Growing in popularity on streaming platforms like Netflix and Amazon Prime, anime might seem interesting but overwhelming. If you don’t know where to start, check out this list of the seven best anime series for newcomers.
- What is Anime?
- 7 Best Anime Series for Newcomers
What is Anime?
Anime can seem pretty intimidating (or, sometimes, just plain silly) to people who have never watched it before. Many mistakenly assume all anime is the same; they might see a large, confusing body of disparate work and be discouraged from watching.
However, anime is a drawing style category—not its own genre. Within that animation style, audiences can find the same classifications you’d find in live-action or other animated films: romance, horror, action, elemental power like in Avatar…anime has it all!
Traditionally, most anime comes from Japan. It often incorporates certain tropes, cultural aspects, and jokes native to Japan and the Japanese language.
Translators do their best to convey these tropes to an English-speaking audience, but certain things just can’t be adequately expressed. Therefore, while each entry on this list is available with English dubs, you might want to consider the original Japanese audio with English subtitles, instead.
The 7 Best Anime Series for Newcomers
Widely hailed as one of the best sci-fi anime shows ever made, both the original Fullmetal Alchemist and the reboot, Fullmetal Alchemist: Brotherhood, are exceptional works of worldbuilding, art, and narrative.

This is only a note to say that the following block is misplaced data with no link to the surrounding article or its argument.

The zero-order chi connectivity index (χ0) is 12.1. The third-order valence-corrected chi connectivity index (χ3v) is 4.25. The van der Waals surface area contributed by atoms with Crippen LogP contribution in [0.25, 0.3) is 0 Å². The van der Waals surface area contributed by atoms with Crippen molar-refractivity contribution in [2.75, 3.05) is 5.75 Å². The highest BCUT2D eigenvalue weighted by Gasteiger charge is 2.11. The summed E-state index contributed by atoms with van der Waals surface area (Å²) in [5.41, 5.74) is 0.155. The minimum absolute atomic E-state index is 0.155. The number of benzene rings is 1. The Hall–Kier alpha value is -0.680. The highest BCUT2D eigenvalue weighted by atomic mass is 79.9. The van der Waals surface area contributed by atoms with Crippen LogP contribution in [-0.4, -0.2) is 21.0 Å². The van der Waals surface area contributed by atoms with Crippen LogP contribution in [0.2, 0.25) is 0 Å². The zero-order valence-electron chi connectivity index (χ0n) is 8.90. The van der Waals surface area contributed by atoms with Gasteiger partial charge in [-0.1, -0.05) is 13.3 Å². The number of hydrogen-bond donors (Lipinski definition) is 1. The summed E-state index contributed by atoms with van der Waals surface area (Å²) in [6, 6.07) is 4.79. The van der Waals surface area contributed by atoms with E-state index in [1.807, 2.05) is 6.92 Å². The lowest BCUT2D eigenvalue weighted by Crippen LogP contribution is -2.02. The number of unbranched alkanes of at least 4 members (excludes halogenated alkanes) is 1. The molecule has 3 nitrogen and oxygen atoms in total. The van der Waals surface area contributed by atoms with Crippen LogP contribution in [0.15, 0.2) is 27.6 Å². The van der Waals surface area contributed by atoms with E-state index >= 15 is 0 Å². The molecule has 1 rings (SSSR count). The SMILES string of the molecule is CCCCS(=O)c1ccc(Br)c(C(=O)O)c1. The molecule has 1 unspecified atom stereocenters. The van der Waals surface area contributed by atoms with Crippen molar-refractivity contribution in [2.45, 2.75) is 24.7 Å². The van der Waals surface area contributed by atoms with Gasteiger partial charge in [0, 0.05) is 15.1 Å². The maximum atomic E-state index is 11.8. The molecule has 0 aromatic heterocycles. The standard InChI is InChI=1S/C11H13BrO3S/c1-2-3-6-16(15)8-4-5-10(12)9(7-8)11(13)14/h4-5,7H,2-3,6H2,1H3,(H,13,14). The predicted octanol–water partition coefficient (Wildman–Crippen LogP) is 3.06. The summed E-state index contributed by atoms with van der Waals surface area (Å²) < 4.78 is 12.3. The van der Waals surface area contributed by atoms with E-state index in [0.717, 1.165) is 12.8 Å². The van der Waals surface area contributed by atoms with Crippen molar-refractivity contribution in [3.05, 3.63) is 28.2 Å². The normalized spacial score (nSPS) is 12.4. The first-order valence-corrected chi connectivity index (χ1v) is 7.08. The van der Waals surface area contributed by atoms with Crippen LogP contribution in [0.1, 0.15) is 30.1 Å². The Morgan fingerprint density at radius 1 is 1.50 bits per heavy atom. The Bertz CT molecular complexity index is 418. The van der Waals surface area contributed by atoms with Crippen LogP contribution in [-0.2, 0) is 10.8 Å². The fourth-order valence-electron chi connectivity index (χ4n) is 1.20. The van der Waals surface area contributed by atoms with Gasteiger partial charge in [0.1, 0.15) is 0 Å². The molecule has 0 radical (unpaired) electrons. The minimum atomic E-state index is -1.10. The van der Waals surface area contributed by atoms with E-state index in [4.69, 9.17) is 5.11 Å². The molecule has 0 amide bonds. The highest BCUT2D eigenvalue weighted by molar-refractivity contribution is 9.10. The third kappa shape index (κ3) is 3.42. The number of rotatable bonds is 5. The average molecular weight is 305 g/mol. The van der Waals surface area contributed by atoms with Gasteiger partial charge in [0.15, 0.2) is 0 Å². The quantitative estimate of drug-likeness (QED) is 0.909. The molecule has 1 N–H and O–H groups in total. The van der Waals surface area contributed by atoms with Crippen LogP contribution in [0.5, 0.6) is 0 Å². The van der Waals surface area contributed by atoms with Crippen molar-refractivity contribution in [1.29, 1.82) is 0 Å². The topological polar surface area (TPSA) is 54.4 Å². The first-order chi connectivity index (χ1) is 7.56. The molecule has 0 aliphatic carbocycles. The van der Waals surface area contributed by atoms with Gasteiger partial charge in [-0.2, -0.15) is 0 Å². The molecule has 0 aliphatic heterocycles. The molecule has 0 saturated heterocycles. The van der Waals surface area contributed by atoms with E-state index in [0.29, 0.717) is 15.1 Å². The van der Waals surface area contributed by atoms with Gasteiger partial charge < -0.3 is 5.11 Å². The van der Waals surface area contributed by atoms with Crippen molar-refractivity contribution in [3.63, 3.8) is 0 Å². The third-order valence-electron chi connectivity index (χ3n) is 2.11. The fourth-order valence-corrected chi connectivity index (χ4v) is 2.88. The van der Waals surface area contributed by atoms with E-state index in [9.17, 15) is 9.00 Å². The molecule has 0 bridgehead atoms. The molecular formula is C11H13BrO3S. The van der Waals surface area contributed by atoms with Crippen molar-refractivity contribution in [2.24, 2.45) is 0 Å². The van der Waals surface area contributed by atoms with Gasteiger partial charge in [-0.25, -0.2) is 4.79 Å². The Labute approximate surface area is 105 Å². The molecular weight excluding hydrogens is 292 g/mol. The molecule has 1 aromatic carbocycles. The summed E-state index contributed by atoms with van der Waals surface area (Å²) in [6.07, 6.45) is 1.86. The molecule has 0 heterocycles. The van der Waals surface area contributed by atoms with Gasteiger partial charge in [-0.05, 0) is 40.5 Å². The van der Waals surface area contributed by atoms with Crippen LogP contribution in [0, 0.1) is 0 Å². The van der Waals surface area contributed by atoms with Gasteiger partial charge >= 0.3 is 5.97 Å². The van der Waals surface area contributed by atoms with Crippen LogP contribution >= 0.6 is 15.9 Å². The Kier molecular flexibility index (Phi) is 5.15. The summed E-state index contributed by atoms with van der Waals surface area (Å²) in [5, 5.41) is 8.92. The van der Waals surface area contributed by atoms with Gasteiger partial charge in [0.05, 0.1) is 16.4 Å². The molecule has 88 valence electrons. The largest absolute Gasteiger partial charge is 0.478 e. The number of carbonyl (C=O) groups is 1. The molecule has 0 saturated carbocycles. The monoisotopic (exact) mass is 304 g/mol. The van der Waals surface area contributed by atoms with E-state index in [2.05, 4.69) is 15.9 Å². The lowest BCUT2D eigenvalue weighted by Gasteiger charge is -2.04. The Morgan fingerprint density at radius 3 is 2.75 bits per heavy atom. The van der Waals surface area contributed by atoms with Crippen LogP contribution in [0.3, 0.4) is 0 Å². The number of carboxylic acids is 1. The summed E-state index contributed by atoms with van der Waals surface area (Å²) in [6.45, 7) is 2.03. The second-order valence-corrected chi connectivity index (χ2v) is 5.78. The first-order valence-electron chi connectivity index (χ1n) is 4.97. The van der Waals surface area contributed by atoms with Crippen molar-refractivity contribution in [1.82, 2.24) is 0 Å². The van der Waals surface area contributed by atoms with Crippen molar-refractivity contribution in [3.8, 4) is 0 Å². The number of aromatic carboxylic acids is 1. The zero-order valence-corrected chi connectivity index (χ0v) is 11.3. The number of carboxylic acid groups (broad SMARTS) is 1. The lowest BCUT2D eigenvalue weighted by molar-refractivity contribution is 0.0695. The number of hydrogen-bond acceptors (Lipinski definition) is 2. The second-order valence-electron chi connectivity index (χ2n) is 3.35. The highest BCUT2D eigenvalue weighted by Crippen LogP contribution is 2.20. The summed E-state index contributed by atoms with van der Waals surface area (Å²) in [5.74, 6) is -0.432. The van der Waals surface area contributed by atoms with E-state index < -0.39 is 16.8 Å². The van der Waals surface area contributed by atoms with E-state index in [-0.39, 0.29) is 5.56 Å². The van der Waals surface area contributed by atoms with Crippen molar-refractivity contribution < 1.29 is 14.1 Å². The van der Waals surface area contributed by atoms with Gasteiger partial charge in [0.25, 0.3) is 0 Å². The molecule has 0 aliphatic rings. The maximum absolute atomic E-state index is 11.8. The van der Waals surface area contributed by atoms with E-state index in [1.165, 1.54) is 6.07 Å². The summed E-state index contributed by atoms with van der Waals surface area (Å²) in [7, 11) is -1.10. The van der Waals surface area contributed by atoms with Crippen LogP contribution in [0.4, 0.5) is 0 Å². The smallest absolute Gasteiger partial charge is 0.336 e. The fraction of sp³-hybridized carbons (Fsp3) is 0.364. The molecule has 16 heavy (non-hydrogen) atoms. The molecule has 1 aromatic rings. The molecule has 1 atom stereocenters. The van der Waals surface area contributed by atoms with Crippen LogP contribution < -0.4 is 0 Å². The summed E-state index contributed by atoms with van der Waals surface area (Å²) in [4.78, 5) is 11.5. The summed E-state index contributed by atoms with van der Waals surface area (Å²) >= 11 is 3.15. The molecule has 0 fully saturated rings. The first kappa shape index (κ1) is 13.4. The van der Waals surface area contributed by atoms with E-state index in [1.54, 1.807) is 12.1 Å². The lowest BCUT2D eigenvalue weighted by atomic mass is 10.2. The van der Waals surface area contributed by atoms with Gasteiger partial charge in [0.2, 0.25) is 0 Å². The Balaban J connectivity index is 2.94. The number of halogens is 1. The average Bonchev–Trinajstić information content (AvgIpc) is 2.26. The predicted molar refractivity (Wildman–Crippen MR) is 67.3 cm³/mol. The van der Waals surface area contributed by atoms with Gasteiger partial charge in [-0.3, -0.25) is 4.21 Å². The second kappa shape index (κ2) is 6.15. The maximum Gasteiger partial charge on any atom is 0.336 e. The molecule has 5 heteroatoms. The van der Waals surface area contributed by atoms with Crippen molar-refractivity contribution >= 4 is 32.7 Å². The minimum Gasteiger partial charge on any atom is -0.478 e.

Set in a fantasy world mirroring Germany before the first World War, two brothers named Ed and Al are skilled alchemy users, a combination of science and magic. After an experiment gone horribly wrong, the teens are forced to travel the world to find a way to undo their mistakes.
The reboot and the original tell two versions of the same story, but easily stand alone. If you only pick one item off this list, it has to be this one.
For people who enjoy shows like Breaking Bad (and trying to stay one step ahead of everyone else intellectually), Death Note is the anime series for you.
The main character is a high-schooler who believes that he can purify Japan by eliminating criminals sentenced to death row.
In his opinion, the death penalty is fine, but the Japanese criminal justice system is too slow to do any good,—so he takes matters into his own hands. Well, sort of.
Light Yagami finds a book, named the eponymous Death Note, which will kill someone magically if you write their name inside. As you might imagine, things quickly spiral out of control as he matches wits with one of the world’s best detectives.
For younger kids (or fun-loving adults) who want to explore the world of anime, Pokemon is a great series to get into. Just about everyone has heard about these adorable Pocket Monsters. Who doesn’t instantly recognize Pikachu?
The premise of the series is that a young boy decides to become a Pokemon Master, someone who is world-renowned for their ability to catch, tame, and battle creatures called Pokemon.